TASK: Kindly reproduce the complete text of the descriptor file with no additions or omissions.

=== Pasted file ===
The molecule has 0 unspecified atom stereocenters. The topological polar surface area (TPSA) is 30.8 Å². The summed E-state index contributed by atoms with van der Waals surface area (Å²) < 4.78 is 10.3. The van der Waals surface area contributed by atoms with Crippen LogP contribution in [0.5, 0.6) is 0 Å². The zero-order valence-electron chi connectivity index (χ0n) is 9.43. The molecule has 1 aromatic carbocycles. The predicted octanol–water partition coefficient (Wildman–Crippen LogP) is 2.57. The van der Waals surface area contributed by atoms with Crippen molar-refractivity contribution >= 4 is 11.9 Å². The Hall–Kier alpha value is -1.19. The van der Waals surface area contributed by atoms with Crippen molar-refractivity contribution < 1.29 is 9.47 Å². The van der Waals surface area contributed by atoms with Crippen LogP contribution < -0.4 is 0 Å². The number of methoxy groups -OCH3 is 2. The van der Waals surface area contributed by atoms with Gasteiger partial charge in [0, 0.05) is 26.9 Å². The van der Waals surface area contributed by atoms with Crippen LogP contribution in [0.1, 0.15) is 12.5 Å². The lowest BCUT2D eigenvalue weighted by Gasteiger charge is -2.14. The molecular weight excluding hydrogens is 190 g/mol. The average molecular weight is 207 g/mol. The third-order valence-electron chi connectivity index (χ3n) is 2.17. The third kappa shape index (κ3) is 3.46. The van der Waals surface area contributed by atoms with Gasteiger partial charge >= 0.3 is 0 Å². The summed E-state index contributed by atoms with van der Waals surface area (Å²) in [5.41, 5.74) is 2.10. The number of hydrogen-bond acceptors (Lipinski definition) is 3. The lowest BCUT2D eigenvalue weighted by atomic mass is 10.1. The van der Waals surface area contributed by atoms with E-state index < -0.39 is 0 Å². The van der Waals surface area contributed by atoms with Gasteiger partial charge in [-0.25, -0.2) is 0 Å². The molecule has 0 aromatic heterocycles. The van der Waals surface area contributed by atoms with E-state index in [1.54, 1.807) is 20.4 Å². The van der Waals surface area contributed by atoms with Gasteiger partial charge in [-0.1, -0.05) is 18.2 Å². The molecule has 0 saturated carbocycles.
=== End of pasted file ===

The molecule has 0 unspecified atom stereocenters. The topological polar surface area (TPSA) is 30.8 Å². The summed E-state index contributed by atoms with van der Waals surface area (Å²) < 4.78 is 10.3. The van der Waals surface area contributed by atoms with Crippen LogP contribution in [0.5, 0.6) is 0 Å². The zero-order valence-electron chi connectivity index (χ0n) is 9.43. The molecule has 1 aromatic carbocycles. The predicted octanol–water partition coefficient (Wildman–Crippen LogP) is 2.57. The van der Waals surface area contributed by atoms with Crippen molar-refractivity contribution >= 4 is 11.9 Å². The Hall–Kier alpha value is -1.19. The van der Waals surface area contributed by atoms with Crippen molar-refractivity contribution < 1.29 is 9.47 Å². The van der Waals surface area contributed by atoms with Crippen LogP contribution < -0.4 is 0 Å². The number of methoxy groups -OCH3 is 2. The van der Waals surface area contributed by atoms with Gasteiger partial charge in [0, 0.05) is 26.9 Å². The van der Waals surface area contributed by atoms with Crippen LogP contribution in [0.1, 0.15) is 12.5 Å². The lowest BCUT2D eigenvalue weighted by Gasteiger charge is -2.14. The molecular weight excluding hydrogens is 190 g/mol. The average molecular weight is 207 g/mol. The third-order valence-electron chi connectivity index (χ3n) is 2.17. The third kappa shape index (κ3) is 3.46. The van der Waals surface area contributed by atoms with Gasteiger partial charge >= 0.3 is 0 Å². The summed E-state index contributed by atoms with van der Waals surface area (Å²) in [5.41, 5.74) is 2.10. The number of hydrogen-bond acceptors (Lipinski definition) is 3. The lowest BCUT2D eigenvalue weighted by atomic mass is 10.1. The van der Waals surface area contributed by atoms with E-state index < -0.39 is 0 Å². The van der Waals surface area contributed by atoms with Gasteiger partial charge in [-0.25, -0.2) is 0 Å². The molecule has 0 aromatic heterocycles. The van der Waals surface area contributed by atoms with E-state index in [1.54, 1.807) is 20.4 Å². The van der Waals surface area contributed by atoms with Gasteiger partial charge in [-0.1, -0.05) is 18.2 Å². The molecule has 0 saturated carbocycles.